Larry A. Sagers Regional Horticultural Specialist Utah State University Extension Service Thanksgiving Point Office © All Rights Reserved For additional information, read my column in next Friday’s Deseret Morning News.
The National Garden Bureau designates 2004 as the "Year of the Pea." Fortunately, Utah gardeners can grow these tasty, easy to grow vegetables in all areas of the state.
These are some of the oldest known vegetables. Archaeologists found peas in ancient tombs, at Troy (1450 BC) and at Thebes, but no one knows when people first cultivated them. Records indicate that by the Bronze Age (3000 BC), some variety of peas was part of the diet.
According to legend, the Chinese believe that Emperor Shen Nung (called the Chinese Father of Agriculture) discovered peas nearly 5000 years ago. By the Middle Ages, peas were stored and dried for food.
Dried peas keep indefinitely so they accompanied English colonists on their way to America and they were one of the first crops planted by the colonists. Late in the 17th century, colonists began regularly eating fresh peas.
The garden pea as we know it today was developed in England -- thus the name "English pea." Peas used to be called pease, from Middle English. As our language evolved, that "s" sound was interpreted as plural, so the singular "pea" came into common usage.
Little is known about early breeding, but it probably came through selection and through deliberate crossing, even though peas do not lend themselves easily to crossing.
The three types of garden peas are separated in the way you eat them. The types are English peas, snow peas, and snap peas. Botanically, they all are varieties of Pisum sativum and belong to the legume family, Leguminosae. Pisum comes from the Latin for pea; sativum refers to cultivated.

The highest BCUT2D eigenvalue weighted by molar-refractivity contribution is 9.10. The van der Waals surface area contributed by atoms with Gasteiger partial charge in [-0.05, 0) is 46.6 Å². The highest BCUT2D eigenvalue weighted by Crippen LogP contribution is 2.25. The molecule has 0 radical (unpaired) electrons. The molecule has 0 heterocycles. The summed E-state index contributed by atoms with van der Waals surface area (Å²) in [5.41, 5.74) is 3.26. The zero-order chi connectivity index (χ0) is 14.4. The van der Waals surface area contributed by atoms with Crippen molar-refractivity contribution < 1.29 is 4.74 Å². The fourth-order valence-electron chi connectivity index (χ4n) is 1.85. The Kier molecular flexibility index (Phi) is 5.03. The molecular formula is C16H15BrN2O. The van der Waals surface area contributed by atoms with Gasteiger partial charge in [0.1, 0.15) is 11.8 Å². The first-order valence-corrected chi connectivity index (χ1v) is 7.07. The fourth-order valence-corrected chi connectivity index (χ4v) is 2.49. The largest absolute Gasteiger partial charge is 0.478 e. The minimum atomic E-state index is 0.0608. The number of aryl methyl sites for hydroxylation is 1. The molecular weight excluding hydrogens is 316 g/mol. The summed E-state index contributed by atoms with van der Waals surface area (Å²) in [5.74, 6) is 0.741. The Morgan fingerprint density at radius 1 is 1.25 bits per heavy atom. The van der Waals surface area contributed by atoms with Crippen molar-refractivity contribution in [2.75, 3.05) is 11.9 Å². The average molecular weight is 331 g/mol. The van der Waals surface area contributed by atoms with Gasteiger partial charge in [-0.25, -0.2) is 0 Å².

Snow peas grew in Asia for centuries and are always popular for their flat, edible pods. Snap peas, such as the original ‘Sugar Snap,’ may be the result of a natural cross between snow peas and English peas.
All three types need the same growing conditions but the harvest and eating differ. Pick English peas or shelling peas when the peas in the pod are full size. The pea pods with plump, round peas are shelled which means you open and remove the peas. Cook these peas without the pod.
Harvest snow peas while the peas inside the pod are immature. The entire snow pea pod is eaten either cooked or quickly stir-fried. Many snow pea varieties are available.
Harvest snap peas when the peas are immature (like the snow pea) and eat them raw or cooked. The snap pea is very versatile because if the immature pods are left on the vine and peas mature inside, the pod can be harvested, shelled, and the peas eaten like "English peas."
In spite of its maturity, the pod is still tender and tasty so that the entire pod and peas are. If the stir-frying is more to your liking, pick them before the seeds get fully mature.
Within the three different types of peas are three different sizes of vines. Dwarf, or bush-type, peas grow 1 to 2 feet tall. Semi-dwarf peas reach 2 to 3 feet in height. Tall varieties attain a height of 3 feet to 6 feet or more. Tall varieties do better when trellised.
Peas are direct seeded into the soil, not grown as transplants. Plant seeds 2 inches apart in double rows 3 to 6 inches apart or plant the smaller types in wide rows for large beds. Sow the seeds 1-2 inches deep. Fungicide treated seed is helpful for early plantings in cool soil but that is not likely a problem this season.
Unlike many vegetables, many varieties of peas are very old and have been around for many years. Peas are not easy to breed because they usually pollinate even before the blossoms open.
For a continuous supply of fresh peas, plant early, midseason and late varieties or staggers plantings every two weeks. The days to harvest range from 52 to 70 days, depending on variety, soil, temperature, and moisture.
Recommended varieties: Shell Type: Patriot, Lincoln, Early Frosty, Novella. Edible Pod: Little Sweetie, Oregon Sugar Pod. Snap Type: Sugar Snap, Sugar Daddy Stringless.